NYSUT and its partners sent a strong message today that New York cannot afford the proposed Education Investment Tax Credit, a back-door voucher proposal that would divert much-needed funds from vital public services and create a special class of education investors with significant influence in shaping the direction of policy and funding.
“Our public schools and colleges have faced devastating budget cuts that have slashed programs and services for our students,” said NYSUT Vice President Andrew Pallotta. “This back-door voucher scheme would siphon hundreds of millions of dollars away from public schools - which serve the vast majority of our state’s children - in favor of big tax giveaways for the wealthy.
The news conference was organized by the League of Women Voters and was led by Legislative Director Barbara Bartoletti, who said, “New York simply cannot afford to drain millions of dollars from the state’s general revenue fund to benefit privately operated schools."
“At a time when New York’s public schools are drastically underfunded, taxpayer dollars cannot be diverted to donors of non-public private and charter schools at the expense of public school students,” Pallotta said.
The voucher idea has been kicking around the Legislature for years, and this year it again reared its ugly head in the state Senate one-house budget resolution. It was not in the governor’s executive budget proposal or the Assembly one-house bill. It would provide tax credits to individuals, corporations and partnerships that donate money to public schools, to privately operated charter schools and, through “education scholarships,” to students who attend schools that provide religious education.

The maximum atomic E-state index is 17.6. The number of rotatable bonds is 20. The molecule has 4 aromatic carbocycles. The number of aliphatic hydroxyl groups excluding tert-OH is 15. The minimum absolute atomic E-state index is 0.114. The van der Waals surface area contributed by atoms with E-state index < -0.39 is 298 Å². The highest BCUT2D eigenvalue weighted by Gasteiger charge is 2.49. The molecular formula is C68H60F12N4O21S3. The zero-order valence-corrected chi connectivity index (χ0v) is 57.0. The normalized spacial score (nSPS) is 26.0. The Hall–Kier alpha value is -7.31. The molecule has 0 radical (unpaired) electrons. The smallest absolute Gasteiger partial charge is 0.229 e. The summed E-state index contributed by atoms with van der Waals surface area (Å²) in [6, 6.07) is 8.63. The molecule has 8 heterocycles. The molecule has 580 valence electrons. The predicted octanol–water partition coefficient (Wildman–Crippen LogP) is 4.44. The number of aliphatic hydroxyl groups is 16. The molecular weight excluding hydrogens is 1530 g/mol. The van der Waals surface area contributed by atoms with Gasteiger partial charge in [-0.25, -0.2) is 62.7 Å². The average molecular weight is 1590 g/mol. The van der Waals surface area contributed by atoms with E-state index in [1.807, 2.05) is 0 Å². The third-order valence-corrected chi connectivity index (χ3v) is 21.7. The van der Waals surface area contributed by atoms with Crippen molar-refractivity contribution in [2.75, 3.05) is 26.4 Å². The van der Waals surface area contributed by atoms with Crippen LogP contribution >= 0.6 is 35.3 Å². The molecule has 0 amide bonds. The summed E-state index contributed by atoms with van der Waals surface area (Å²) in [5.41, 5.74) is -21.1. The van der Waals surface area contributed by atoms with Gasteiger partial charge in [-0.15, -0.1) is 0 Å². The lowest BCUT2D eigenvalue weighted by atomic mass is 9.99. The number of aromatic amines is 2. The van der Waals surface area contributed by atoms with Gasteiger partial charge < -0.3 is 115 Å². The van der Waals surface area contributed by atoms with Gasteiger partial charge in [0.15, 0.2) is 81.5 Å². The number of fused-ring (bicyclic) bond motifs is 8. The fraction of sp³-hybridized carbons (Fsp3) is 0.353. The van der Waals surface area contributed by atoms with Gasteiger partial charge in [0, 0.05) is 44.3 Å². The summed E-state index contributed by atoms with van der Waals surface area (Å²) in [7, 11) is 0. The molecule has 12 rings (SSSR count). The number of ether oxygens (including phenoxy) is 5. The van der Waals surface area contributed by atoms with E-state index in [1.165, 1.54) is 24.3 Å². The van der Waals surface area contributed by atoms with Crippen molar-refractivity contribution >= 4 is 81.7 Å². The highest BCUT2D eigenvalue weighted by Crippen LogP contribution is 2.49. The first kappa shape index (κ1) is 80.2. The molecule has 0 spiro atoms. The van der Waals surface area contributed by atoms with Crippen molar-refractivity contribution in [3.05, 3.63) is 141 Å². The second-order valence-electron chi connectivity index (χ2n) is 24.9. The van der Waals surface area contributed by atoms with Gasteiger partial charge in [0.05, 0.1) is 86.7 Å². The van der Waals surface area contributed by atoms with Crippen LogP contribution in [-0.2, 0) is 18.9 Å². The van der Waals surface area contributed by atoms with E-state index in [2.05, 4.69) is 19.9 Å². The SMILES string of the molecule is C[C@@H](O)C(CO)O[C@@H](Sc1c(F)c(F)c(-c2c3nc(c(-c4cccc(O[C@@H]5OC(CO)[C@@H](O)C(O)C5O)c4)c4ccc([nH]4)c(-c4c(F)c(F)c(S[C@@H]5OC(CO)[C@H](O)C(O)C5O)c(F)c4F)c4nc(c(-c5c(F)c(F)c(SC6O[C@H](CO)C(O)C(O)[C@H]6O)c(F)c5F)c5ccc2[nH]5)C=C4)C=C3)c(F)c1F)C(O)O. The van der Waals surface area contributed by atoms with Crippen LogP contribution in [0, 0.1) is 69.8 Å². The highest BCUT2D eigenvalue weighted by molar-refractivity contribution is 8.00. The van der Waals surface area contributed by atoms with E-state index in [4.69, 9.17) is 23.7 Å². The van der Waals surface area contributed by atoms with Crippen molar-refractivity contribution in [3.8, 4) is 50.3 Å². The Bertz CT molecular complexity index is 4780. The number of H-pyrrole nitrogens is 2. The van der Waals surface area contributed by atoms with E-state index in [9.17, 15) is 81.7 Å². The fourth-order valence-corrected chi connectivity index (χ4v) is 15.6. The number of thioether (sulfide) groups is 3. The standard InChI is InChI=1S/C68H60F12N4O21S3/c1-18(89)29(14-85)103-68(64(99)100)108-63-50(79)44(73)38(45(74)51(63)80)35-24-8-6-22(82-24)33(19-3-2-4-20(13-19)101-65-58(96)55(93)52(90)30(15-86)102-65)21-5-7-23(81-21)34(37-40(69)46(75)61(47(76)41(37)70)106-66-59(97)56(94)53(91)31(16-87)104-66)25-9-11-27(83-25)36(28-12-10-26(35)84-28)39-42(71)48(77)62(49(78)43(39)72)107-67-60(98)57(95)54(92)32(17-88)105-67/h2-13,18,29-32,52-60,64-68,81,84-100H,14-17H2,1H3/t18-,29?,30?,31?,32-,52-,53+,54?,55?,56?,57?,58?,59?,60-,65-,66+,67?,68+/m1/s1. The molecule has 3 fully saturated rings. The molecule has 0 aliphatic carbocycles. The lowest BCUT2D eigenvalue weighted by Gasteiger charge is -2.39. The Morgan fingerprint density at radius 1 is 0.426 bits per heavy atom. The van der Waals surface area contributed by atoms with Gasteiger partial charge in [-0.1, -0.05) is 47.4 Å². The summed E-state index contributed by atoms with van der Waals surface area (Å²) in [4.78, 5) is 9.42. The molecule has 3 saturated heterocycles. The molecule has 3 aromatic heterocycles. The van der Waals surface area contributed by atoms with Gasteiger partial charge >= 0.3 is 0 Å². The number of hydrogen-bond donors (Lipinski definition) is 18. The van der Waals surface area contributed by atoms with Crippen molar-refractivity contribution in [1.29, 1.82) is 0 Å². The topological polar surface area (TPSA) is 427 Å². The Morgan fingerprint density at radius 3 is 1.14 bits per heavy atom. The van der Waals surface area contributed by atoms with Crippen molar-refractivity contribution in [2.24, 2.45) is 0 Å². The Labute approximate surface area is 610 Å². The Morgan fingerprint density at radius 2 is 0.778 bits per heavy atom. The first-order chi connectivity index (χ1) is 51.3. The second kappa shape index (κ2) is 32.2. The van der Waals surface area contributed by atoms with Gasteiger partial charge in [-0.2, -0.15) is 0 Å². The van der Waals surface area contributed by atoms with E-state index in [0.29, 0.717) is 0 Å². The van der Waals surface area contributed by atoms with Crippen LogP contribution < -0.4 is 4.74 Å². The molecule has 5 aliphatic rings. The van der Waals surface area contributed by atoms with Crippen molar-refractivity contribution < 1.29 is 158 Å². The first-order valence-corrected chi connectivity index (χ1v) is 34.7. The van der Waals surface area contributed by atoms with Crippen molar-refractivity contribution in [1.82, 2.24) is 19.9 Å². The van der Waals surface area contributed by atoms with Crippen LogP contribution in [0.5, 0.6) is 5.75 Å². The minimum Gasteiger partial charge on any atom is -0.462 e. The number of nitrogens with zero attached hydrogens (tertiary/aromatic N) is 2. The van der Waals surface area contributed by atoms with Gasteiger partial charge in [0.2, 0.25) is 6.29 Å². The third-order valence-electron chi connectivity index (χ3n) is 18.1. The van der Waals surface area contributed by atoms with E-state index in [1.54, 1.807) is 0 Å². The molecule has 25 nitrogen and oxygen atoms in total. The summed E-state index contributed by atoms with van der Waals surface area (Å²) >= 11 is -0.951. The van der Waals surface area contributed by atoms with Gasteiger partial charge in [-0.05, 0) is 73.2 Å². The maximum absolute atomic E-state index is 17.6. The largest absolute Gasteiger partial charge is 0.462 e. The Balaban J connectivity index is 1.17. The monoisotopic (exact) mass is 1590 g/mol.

Also present were the New York Civil Liberties Union, the Alliance for Quality Education, the state School Boards Association, the Council of School Superintendents and the Fiscal Policy Institute. The groups are urging Gov. Andrew Cuomo and Speaker Sheldon Silver to reject the tax credit in budget negotiations with the Senate leadership.
Fred Floss of FPI said the proposal “is unprecedented in that it effectively allows wealthy individuals and corporations to target taxpayer dollars as they choose.”
He pointed out that, in addition to getting a 90 percent tax credit, up to a total of $1 million, donors would also get money back on their federal income taxes.
“That is, they will make a ‘profit’ on any contributions made under the provision,” Floss said.